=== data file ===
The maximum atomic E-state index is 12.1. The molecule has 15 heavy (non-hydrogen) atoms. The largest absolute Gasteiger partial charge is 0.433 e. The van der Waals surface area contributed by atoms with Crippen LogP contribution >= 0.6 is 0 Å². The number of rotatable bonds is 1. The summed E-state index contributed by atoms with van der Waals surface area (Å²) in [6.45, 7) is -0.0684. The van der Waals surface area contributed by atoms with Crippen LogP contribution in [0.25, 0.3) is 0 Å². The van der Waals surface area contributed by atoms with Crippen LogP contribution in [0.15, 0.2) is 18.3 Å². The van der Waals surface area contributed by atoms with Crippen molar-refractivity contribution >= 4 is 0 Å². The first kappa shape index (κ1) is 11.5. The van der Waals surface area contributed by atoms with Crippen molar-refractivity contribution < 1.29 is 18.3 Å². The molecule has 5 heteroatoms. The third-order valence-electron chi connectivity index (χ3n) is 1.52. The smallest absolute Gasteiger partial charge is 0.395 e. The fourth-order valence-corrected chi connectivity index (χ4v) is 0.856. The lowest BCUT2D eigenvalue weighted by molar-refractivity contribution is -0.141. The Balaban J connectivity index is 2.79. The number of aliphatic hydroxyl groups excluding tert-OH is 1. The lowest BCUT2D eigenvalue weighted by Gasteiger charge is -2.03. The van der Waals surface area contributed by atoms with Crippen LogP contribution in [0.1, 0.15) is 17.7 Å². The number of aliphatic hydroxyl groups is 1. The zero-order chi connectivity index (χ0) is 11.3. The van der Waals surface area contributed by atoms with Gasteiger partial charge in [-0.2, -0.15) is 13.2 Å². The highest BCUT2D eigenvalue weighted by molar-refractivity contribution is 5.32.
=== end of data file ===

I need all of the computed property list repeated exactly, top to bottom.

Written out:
The maximum atomic E-state index is 12.1. The molecule has 15 heavy (non-hydrogen) atoms. The largest absolute Gasteiger partial charge is 0.433 e. The van der Waals surface area contributed by atoms with Crippen LogP contribution >= 0.6 is 0 Å². The number of rotatable bonds is 1. The summed E-state index contributed by atoms with van der Waals surface area (Å²) in [6.45, 7) is -0.0684. The van der Waals surface area contributed by atoms with Crippen LogP contribution in [0.25, 0.3) is 0 Å². The van der Waals surface area contributed by atoms with Crippen LogP contribution in [0.15, 0.2) is 18.3 Å². The van der Waals surface area contributed by atoms with Crippen molar-refractivity contribution >= 4 is 0 Å². The first kappa shape index (κ1) is 11.5. The van der Waals surface area contributed by atoms with Crippen molar-refractivity contribution < 1.29 is 18.3 Å². The molecule has 5 heteroatoms. The third-order valence-electron chi connectivity index (χ3n) is 1.52. The smallest absolute Gasteiger partial charge is 0.395 e. The fourth-order valence-corrected chi connectivity index (χ4v) is 0.856. The lowest BCUT2D eigenvalue weighted by molar-refractivity contribution is -0.141. The Balaban J connectivity index is 2.79. The number of aliphatic hydroxyl groups excluding tert-OH is 1. The lowest BCUT2D eigenvalue weighted by Gasteiger charge is -2.03. The van der Waals surface area contributed by atoms with Crippen LogP contribution in [0.1, 0.15) is 17.7 Å². The number of aliphatic hydroxyl groups is 1. The zero-order chi connectivity index (χ0) is 11.3. The van der Waals surface area contributed by atoms with Gasteiger partial charge in [-0.2, -0.15) is 13.2 Å². The highest BCUT2D eigenvalue weighted by molar-refractivity contribution is 5.32.